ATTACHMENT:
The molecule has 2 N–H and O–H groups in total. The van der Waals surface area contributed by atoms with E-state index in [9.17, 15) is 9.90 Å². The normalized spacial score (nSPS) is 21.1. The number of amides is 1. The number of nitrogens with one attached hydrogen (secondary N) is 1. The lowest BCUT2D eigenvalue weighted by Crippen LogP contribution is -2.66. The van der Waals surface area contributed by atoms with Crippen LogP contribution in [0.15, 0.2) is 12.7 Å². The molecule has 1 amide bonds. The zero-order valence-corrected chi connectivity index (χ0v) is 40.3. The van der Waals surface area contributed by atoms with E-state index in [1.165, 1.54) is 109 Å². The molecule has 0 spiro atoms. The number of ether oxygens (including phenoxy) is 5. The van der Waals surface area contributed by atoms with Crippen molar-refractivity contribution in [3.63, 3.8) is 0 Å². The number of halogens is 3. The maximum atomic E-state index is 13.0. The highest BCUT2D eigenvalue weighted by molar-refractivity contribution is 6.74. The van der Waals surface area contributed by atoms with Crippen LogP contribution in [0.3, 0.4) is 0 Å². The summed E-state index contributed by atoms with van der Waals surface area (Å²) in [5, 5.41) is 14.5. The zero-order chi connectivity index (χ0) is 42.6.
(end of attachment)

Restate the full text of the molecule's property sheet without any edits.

The molecule has 2 N–H and O–H groups in total. The van der Waals surface area contributed by atoms with E-state index in [9.17, 15) is 9.90 Å². The normalized spacial score (nSPS) is 21.1. The number of amides is 1. The number of nitrogens with one attached hydrogen (secondary N) is 1. The lowest BCUT2D eigenvalue weighted by Crippen LogP contribution is -2.66. The van der Waals surface area contributed by atoms with Crippen LogP contribution in [0.15, 0.2) is 12.7 Å². The molecule has 1 amide bonds. The zero-order valence-corrected chi connectivity index (χ0v) is 40.3. The van der Waals surface area contributed by atoms with E-state index in [1.165, 1.54) is 109 Å². The molecule has 0 spiro atoms. The number of ether oxygens (including phenoxy) is 5. The van der Waals surface area contributed by atoms with Crippen molar-refractivity contribution in [3.63, 3.8) is 0 Å². The number of halogens is 3. The maximum atomic E-state index is 13.0. The highest BCUT2D eigenvalue weighted by molar-refractivity contribution is 6.74. The van der Waals surface area contributed by atoms with Crippen LogP contribution in [0.3, 0.4) is 0 Å². The summed E-state index contributed by atoms with van der Waals surface area (Å²) in [5, 5.41) is 14.5. The zero-order chi connectivity index (χ0) is 42.6.